[Claire travels in time. And while she and Jamie do fall in love, their story is not so much the stuff of sighs and moans (well, not just that anyway) as it is a grand adventure written on a canvas that probes the heart, weighs the soul and measures the human spirit across 10 generations. These are genre-bending novels, and that's just one of many reasons that people read them.] Historical romance is not what I write, ... I've always called them historical fantasias.
Its appearance was greeted with cries of rapture, and following a brief struggle over possesion of the volume, William rescued it before it should be torn to pieces, but allowed himself to be induced to read some of the passages aloud, his dramatic rendering being greeted by wolflike howls of enthusiasim and hails of live pits.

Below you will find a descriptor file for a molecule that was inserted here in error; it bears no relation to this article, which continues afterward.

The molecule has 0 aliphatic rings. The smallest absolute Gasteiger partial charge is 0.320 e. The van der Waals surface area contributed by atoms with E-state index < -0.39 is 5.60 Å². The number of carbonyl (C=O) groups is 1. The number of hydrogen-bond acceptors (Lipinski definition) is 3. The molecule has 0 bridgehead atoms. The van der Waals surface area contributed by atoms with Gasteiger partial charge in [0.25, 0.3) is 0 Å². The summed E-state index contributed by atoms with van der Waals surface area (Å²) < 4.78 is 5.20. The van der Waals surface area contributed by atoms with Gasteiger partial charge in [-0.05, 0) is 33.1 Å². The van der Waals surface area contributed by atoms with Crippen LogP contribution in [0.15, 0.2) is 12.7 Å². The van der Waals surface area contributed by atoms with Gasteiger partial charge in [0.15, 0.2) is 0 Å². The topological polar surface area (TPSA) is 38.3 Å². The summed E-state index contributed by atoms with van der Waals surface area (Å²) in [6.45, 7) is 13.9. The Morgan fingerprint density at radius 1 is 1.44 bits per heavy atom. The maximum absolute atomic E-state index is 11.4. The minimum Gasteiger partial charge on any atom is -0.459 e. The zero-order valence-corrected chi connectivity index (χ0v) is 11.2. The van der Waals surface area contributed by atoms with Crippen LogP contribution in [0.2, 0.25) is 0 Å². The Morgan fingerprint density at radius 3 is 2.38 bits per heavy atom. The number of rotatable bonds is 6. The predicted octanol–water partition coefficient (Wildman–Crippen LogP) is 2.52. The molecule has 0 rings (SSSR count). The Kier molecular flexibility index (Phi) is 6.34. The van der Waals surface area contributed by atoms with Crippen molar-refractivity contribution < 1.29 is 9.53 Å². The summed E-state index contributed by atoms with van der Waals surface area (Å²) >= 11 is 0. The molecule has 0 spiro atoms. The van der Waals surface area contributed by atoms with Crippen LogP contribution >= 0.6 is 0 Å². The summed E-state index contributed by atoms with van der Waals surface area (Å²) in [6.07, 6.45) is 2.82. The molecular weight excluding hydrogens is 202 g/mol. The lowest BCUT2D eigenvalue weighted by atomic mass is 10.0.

When I asked my da how ye knew which was the right woman, he told me when the time came, I'd have no doubt. And I didn't. When I woke in the dark under that tree on the road to Leoch, with you sitting on my chest, cursing me for bleeding to death, I said to myself 'Jamie Fraser, for all ye canna see what she looks like, and for all she weights as much as a good draft horse, this is the woman.
I do know it, my own. Let me tell ye in your sleep how much I love you. For there's no so much I can be saying to ye while ye wake, but the same poor words, again and again. While ye sleep in my arms, I can say things to ye that would be daft and silly waking, and your dreams will know the truth of them. Go back to sleep, mo duinne.